Better Roads

September 2014

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Page 9 of 35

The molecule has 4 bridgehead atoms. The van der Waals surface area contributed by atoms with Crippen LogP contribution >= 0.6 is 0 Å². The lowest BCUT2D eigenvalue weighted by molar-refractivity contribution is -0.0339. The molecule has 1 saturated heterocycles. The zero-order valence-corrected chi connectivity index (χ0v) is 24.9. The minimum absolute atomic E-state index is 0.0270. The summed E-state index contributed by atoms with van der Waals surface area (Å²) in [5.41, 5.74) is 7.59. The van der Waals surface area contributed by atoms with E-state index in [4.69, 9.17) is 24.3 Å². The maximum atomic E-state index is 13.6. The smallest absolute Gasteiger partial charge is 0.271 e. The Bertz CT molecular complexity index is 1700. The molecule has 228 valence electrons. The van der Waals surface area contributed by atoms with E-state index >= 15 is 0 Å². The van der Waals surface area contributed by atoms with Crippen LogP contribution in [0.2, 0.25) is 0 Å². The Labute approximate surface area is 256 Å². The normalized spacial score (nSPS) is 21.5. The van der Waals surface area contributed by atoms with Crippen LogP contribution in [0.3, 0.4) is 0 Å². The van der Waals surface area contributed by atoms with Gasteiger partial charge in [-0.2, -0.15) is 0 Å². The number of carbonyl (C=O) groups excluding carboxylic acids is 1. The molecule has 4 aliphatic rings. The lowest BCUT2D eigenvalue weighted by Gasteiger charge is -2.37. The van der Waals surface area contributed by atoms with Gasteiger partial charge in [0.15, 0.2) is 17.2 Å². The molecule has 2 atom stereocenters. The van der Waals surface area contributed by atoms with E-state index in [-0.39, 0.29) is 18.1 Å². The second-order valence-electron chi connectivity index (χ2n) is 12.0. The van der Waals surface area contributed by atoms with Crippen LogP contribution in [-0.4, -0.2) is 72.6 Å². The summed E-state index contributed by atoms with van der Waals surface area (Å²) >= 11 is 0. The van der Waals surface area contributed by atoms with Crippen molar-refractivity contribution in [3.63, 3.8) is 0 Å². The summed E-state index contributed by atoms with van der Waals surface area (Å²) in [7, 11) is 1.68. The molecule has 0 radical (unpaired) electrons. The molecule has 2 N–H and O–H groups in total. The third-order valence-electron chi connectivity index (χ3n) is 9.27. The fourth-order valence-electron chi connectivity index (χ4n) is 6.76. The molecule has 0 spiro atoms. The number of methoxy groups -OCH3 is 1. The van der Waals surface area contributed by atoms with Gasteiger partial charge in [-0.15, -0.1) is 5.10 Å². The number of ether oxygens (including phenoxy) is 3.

RoadScience 8 September 2014 Better Roads 30 mesh and may contain 1 to 4 percent styrene-butadiene- styrene (SBS) polymer." Finally, there is the dry process as compared to the wet process. Crumb rubber recycled from waste tires in asphalt mixtures and pavement rehabilitation treatments can be achieved in two different ways, Bandini says. "Crumb or ground rubber can be used either as fine aggre- gate in the mixture [dry process], or as processed rubber added to the asphalt binder [wet process]," he says. "The dry process is any method that adds granulated or crumb rubber modifier from scrap tires as a substitute for a percentage of the aggre- gate in the asphalt concrete mixture, not as part of the asphalt binder. The crumb rubber is mixed with the aggregate fraction before adding the asphalt cement. The resulting product is of- ten called rubber-modified asphalt concrete mixture. Different gradations or sizes of granulated or CRM can be used." In this process, the asphalt cement is not modified signifi- cantly by the addition of the crumb rubber; however, the properties of the resulting HMA pavement are modified. The dry process can be used in dense-graded, open-graded and gap-graded mixtures to accommodate the rubber particles in the aggregate gradation, but cannot be used for cold mix, chip seals and surface treatments, Bandini says. The wet process is the method of modifying the asphalt binder with CRM from scrap tires before the binder is added to aggregate. "The resulting product is called asphalt rub- ber or rubberized asphalt," Bandini says. "The wet process requires thorough mixing of the CRM with the asphalt con- crete and other components of the modified asphalt binder at temperatures between 375 to 435 degrees Fahrenheit, and requires maintaining the blend at temperatures between 375 to 425 degrees Fahrenheit for a certain specified minimum time, generally 45 minutes." In addition to the performance benefits of RA or AR, the processes yield environmental benefits as they reduce the population of scrap tires. "Application of crumb rubber modified asphalt has been identified as one of the possible solutions to address the scrap tire issue while benefiting pave- ment industry," say Shahrzad Hosseinnezhad, Darius Holmes, and Ellie H. Fini, Ph.D., P.E., Department of Civil and Environ- mental Engineering, North Carolina A&T State University, in their 2014 Transportation Research Board paper, Decoupling the Physical Filler Effect and the Time Dependent Dissolution Effect of Crumb Rubber on Asphalt Matrix Rheology. "It is predicted that if just 10 percent of asphalt which is used during one year in the U.S. contained 3 percent rubber, approximately all scrap tire would be consumed for that year." Yet crumb rubber modified asphalt is not used in large volumes consistently from coast-to-coast, they observe. "Due to lack of in-depth understanding of the various interaction mechanisms between CR and asphalt binders, CRM asphalt is not widely used," they say. "Largely, such interactions depend on the physical and chemical properties of the asphalt binder and the CRM as well as the interaction environment including the rubber percentage, particle size and texture of the CRM as well as source of rubber and asphalt." Who uses asphalt rubber? Arizona has been the leader in using rubberized asphalt, but California, Florida, Texas, South Carolina, Nevada, Georgia, Pennsylvania and New Mexico are very active as well. The pen- etration of asphalt rubber into the 50 states was explored in a 2012 survey sponsored by the Rubberized Asphalt Foundation. That survey found that 70 percent of transportation agen- cies have previously used or currently use recycled tire rubber in asphalt. About half of the respondents indicate that they have a specification for using recycled tire rubber. The survey was conducted for RAF by the Highway Sustainability Re- search Center at the University of Massachusetts-Dartmouth. Agencies have utilized recycled tire rubber routinely for crack sealing (30 percent), chip seals (26 percent), dense- graded hot mix asphalts (15 percent), joint sealants (15 percent), stress absorbing membrane interlayers (SAMIs, 11 percent), and open-graded friction courses (OGFCs, 11 per- cent), the survey found. Other respondents reported the same uses for rubberized asphalt on an experimental basis. Another aspect of the survey notes the technologies being used by transportation agencies to incorporate recycled tire rubber into their pavements. These results show that termi- nal blending is the predominant method in use, chosen 59 percent of the time. Bandini also surveyed state DOTs to gauge use of the ma- terials in the nation. He sent out 51 surveys (including D.C.) and received 42, an 82 percent response. Of the 42 agencies who responded, about 55 percent have used, or currently use crumb rubber in one or more pavement application, and the remaining agencies (45 percent) have not used crumb rubber in flexible pavements (charts, page 7).

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